And on Friday, schools and communities across the country will once again host College Signing Day events. The tradition was started in 2014 by former First Lady Michelle Obama and is being spearheaded this year by Civic Nation’s Better Make Room initiative.

“Some education past high school has to be the goal for every young person,” Eric Waldo, of Civic Nation, said Thursday during a Facebook Live Q&A at NACAC headquarters. “That was true when we were in the White House. That’s true now that we’re not in the White House.”

Continue reading ICYMI: Check Out NACAC’s Facebook Live Q&A about College Signing Day

Member View: Despite Political Climate, International Students Still Seek US Degrees

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Ten cities. Thirteen days. From London to Shanghai to meet with newly admitted students. It’s my version of The Amazing Race, but without the $1 million at the finish line.

The first question I’m asked when discussing my itinerary is, “Are you nuts?!” The answer, from my perspective anyway, is, “No, I love doing it and I’ve found two weeks to be the perfect trip length.”

The second question is either, “Wow, how are people feeling about our country?” or “Do international students still want to come to university in the US?” Like any good admission officer, my answer is, “It depends.”

It depends on the country.

China is a vital market for many universities, and the political climate didn’t appear to be too much of a concern in Beijing and Shanghai. There, families were much more concerned about the “usual” topics—safety, academics, and post-graduation opportunities. I was surprised by the number of families more concerned about the legalization of marijuana in California than the political situation! Having said that, I had large-group and one-on-one conversations about the international environment in every other city on the trip—London, Dubai, Mumbai, Delhi, Singapore, Hong Kong, Taipei, and Seoul. Families are legitimately concerned about whether their child will even get a visa, how welcomed international students will be upon arrival, and whether they will be targets for bullying and/or racial discrimination on campus or in the surrounding area. Not too surprisingly, this was a HUGE topic in India, the United Arab Emirates, and Singapore, all countries with a large Indian population. And all countries that add to our international diversity on campus.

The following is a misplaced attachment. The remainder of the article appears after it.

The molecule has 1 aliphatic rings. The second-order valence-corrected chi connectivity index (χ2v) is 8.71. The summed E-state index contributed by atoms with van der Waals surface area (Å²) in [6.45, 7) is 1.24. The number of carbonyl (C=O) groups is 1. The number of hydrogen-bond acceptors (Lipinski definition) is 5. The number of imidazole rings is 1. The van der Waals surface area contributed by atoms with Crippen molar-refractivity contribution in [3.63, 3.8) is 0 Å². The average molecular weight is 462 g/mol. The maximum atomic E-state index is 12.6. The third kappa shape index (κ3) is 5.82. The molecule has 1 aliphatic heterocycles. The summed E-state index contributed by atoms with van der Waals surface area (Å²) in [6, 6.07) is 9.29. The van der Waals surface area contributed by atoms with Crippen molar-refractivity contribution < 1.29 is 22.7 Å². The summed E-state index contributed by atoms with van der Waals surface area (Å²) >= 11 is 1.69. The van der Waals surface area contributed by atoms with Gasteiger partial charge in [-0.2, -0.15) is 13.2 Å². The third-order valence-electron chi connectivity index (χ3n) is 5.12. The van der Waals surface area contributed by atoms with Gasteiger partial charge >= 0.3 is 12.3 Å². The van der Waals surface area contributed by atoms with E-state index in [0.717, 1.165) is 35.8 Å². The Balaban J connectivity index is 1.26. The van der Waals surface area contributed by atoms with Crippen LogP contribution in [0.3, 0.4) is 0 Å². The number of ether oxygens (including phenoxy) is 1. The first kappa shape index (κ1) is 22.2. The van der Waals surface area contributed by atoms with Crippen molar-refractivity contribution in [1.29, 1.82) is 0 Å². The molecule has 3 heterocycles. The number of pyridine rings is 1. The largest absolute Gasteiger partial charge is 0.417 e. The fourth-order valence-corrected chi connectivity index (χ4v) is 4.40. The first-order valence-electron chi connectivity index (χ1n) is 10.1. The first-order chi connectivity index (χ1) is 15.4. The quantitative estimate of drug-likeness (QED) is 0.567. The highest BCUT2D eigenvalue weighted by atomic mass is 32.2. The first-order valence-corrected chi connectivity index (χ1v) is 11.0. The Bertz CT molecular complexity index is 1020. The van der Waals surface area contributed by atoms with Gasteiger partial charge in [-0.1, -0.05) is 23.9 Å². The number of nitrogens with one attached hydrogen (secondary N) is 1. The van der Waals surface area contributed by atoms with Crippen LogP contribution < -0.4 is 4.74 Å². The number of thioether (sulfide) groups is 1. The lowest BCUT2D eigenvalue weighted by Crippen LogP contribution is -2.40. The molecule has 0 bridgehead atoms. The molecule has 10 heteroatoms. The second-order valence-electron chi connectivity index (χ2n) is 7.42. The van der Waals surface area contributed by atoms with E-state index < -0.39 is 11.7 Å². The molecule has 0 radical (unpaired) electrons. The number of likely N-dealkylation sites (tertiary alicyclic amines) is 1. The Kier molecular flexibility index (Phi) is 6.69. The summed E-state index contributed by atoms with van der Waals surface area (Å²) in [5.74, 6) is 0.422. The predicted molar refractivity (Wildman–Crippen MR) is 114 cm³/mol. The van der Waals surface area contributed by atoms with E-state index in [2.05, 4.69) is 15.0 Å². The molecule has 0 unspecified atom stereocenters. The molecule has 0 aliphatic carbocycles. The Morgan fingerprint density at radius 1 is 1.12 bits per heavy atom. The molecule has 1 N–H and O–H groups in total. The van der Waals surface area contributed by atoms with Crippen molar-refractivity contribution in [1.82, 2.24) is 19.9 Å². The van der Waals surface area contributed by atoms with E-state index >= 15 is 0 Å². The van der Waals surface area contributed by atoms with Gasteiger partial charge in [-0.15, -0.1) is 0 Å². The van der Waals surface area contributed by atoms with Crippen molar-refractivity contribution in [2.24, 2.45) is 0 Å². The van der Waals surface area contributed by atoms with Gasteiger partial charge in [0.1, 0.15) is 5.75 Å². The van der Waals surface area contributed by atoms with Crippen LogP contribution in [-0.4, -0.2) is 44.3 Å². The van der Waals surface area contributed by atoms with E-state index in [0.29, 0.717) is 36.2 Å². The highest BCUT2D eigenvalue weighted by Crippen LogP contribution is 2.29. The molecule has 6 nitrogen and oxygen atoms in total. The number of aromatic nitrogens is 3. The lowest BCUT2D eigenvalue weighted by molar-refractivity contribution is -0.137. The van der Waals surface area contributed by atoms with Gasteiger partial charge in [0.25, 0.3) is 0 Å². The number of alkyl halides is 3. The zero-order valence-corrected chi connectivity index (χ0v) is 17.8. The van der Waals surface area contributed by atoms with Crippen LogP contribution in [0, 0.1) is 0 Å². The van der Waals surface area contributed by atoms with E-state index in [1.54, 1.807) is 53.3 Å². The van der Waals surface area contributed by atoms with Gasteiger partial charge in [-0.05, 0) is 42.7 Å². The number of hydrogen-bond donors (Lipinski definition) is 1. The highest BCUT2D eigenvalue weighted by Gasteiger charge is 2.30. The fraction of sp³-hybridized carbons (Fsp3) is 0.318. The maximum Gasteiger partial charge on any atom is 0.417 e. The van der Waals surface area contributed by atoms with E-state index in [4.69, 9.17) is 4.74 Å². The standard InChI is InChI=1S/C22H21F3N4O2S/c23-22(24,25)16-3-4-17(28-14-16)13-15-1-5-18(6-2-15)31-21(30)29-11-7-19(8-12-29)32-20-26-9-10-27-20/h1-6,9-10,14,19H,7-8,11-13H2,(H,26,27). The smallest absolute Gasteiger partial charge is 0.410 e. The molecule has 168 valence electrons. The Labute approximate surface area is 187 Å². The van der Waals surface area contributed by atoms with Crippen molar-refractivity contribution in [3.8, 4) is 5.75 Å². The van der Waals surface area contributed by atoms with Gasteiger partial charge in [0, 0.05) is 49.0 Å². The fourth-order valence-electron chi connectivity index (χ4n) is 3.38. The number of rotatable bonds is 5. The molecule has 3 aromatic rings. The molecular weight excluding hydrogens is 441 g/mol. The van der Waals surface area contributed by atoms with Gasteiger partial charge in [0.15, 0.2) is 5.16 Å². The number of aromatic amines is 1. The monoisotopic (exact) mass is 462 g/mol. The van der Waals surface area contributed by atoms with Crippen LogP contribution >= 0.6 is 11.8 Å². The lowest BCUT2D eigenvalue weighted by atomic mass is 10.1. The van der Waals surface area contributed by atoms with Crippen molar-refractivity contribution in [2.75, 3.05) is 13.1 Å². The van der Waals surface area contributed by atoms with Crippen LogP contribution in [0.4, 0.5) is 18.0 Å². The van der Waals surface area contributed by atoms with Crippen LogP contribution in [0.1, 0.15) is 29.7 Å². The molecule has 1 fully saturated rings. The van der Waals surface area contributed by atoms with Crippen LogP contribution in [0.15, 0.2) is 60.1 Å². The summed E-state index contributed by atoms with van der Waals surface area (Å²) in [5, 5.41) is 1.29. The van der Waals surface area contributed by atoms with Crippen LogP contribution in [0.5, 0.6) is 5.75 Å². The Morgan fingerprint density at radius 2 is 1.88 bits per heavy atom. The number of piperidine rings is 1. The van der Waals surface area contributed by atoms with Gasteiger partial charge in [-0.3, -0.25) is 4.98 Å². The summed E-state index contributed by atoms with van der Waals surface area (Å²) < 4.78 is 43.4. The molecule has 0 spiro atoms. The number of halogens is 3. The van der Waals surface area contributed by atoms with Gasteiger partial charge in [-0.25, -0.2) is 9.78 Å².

Continue reading Member View: Despite Political Climate, International Students Still Seek US Degrees

Legislative Update: Affiliates Ramp Up Advocacy Efforts

After last month’s successful Advocacy Day in Washington, DC, advocacy efforts within many NACAC affiliates are on the rise.

Over the past several months, Alabama, Georgia, Mississippi, South Carolina, and Tennessee have hosted SACAC legislative days. Because SACAC is a regional affiliate, advocacy days take place in specific states, allowing members to meet with their own legislators and impact students where they live.

Continue reading Legislative Update: Affiliates Ramp Up Advocacy Efforts

Report: Rural-Urban Gap in College Completion Grows

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The rural-urban gap in college completion continues to grow, with fewer than one in five adults in rural communities holding a four-year degree, according to a new report from the United States Department of Agriculture.

“Between 2000 and 2015, the share of urban adults with at least a bachelor’s degree grew from 26 percent to 33 percent, while in rural areas the share grew from 15 percent to 19 percent,” report authors note. “Therefore, the urban-rural gap in the share of adults with bachelor’s degrees grew from 11 to 14 percentage points.”

Continue reading Report: Rural-Urban Gap in College Completion Grows

Daily updates on NACAC and the world of college admission counseling. For more information about NACAC, visit nacacnet.org.